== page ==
Cyber-security researchers on Tuesday said that threat actor using fake Twitter accounts are impersonating banking entities to steal victims’ personal and payment information via Zoho Forms, a free online form builder from Zoho Corporation.

The threat intelligence team of AI-driven Singapore-headquartered CloudSEK discovered this phishing email campaign.

In this new campaign, said the researchers, the threat actors are misusing Zoho Forms to steal information from banking customers.

Whenever a customer tags the official banking customer care handle in a tweet, the fraudster pretends to assist them by providing a fake customer care number and an external shortened link that redirects to a Zoho Form service.

“The threat actor sets up a fake social media account (in this case, a Twitter account) with the brand logo as the profile picture. The fake account has a display name and username similar to the real account,” according to security researchers.

Using these accounts, the threat actor comments on the Twitter posts of the banking customers seeking assistance or raising issues.

Buy Me A Coffee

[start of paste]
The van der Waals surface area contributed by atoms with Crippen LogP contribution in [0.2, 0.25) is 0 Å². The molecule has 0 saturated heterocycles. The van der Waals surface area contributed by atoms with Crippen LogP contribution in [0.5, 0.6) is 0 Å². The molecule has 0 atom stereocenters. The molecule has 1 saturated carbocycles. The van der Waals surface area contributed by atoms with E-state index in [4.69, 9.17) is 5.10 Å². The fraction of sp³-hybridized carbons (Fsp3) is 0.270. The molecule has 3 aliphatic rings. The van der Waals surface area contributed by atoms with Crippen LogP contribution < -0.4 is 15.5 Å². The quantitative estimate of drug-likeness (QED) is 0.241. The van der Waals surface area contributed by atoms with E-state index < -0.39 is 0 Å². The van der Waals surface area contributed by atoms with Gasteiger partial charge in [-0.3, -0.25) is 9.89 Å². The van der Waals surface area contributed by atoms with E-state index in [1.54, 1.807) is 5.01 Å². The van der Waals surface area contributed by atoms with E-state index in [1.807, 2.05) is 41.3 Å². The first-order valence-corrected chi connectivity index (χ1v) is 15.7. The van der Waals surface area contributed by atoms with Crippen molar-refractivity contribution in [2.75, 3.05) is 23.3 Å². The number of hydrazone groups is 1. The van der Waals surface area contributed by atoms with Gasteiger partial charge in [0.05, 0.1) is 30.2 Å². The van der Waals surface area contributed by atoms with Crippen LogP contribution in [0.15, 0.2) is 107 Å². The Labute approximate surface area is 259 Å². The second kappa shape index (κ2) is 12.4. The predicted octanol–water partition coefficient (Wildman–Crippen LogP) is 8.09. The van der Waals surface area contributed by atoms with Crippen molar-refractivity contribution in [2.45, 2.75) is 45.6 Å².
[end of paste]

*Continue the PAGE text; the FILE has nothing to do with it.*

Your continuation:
The threat actor provides the customer with a fake customer care number and a shortened URL.

“The URL redirects the customer to a Zoho Form page which asks the user to input the following details: First and Last Name, Credit/Debit Card Number, Expiry Date, CVV, Available Balance,” the team noted.

Once submitted, the Personal Identifiable Information (PII) details are forwarded to the threat actor.

“We started investigating the mobile number used for contacting bank customers. Open-Source Intelligence (OSINT) performed on the number revealed that the number was also linked to a fake electricity bill payment scam. Several victims on different forums have flagged the same number,” said a CloudSEK researcher.

READ
Meta, Match Group, Coinbase, Others Team Up to Prevent, Disrupt Financial Scams

The researchers highlighted that threat actors could use the collected PII to launch successful social engineering attacks against the victim. Threat actors will gain sensitive banking information, which may lead to financial loss.

To stay safe from such attacks, it is advised to identify and report domains impersonating brand names and trademarks. Bank customers should always double-check the URL or Twitter handle, said the researchers.